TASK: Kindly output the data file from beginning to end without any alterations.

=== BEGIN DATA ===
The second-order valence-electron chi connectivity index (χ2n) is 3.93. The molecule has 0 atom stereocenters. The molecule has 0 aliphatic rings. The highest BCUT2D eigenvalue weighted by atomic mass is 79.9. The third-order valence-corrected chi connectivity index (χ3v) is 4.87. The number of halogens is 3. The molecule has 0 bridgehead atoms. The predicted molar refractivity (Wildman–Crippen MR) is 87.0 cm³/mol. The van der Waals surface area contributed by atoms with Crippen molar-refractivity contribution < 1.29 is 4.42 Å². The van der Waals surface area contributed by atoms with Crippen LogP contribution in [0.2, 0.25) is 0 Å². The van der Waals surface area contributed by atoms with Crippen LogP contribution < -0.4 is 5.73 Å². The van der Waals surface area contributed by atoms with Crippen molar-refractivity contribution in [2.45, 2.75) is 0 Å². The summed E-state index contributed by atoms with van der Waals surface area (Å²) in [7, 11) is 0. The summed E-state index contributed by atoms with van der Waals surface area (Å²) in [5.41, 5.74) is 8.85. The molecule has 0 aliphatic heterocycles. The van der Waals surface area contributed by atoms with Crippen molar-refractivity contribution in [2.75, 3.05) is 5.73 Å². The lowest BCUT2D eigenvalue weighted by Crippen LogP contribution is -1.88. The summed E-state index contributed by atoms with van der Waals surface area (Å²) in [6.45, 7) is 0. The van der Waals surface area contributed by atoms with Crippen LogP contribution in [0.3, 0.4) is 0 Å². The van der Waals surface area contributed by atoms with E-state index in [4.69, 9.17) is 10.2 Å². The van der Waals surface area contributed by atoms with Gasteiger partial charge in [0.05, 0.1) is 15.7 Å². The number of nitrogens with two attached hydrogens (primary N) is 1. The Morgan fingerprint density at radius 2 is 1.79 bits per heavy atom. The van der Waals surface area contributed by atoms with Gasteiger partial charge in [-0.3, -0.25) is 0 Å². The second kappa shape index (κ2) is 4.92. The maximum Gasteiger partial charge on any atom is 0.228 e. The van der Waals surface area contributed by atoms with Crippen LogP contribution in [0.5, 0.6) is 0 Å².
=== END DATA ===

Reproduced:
The second-order valence-electron chi connectivity index (χ2n) is 3.93. The molecule has 0 atom stereocenters. The molecule has 0 aliphatic rings. The highest BCUT2D eigenvalue weighted by atomic mass is 79.9. The third-order valence-corrected chi connectivity index (χ3v) is 4.87. The number of halogens is 3. The molecule has 0 bridgehead atoms. The predicted molar refractivity (Wildman–Crippen MR) is 87.0 cm³/mol. The van der Waals surface area contributed by atoms with Crippen molar-refractivity contribution < 1.29 is 4.42 Å². The van der Waals surface area contributed by atoms with Crippen LogP contribution in [0.2, 0.25) is 0 Å². The van der Waals surface area contributed by atoms with Crippen LogP contribution < -0.4 is 5.73 Å². The van der Waals surface area contributed by atoms with Crippen molar-refractivity contribution in [2.45, 2.75) is 0 Å². The summed E-state index contributed by atoms with van der Waals surface area (Å²) in [7, 11) is 0. The summed E-state index contributed by atoms with van der Waals surface area (Å²) in [5.41, 5.74) is 8.85. The molecule has 0 aliphatic heterocycles. The van der Waals surface area contributed by atoms with Crippen molar-refractivity contribution in [2.75, 3.05) is 5.73 Å². The lowest BCUT2D eigenvalue weighted by Crippen LogP contribution is -1.88. The summed E-state index contributed by atoms with van der Waals surface area (Å²) in [6.45, 7) is 0. The van der Waals surface area contributed by atoms with Crippen LogP contribution in [0.3, 0.4) is 0 Å². The van der Waals surface area contributed by atoms with E-state index in [4.69, 9.17) is 10.2 Å². The van der Waals surface area contributed by atoms with Gasteiger partial charge in [0.05, 0.1) is 15.7 Å². The number of nitrogens with two attached hydrogens (primary N) is 1. The Morgan fingerprint density at radius 2 is 1.79 bits per heavy atom. The van der Waals surface area contributed by atoms with Gasteiger partial charge in [-0.3, -0.25) is 0 Å². The second kappa shape index (κ2) is 4.92. The maximum Gasteiger partial charge on any atom is 0.228 e. The van der Waals surface area contributed by atoms with Crippen LogP contribution in [0.5, 0.6) is 0 Å².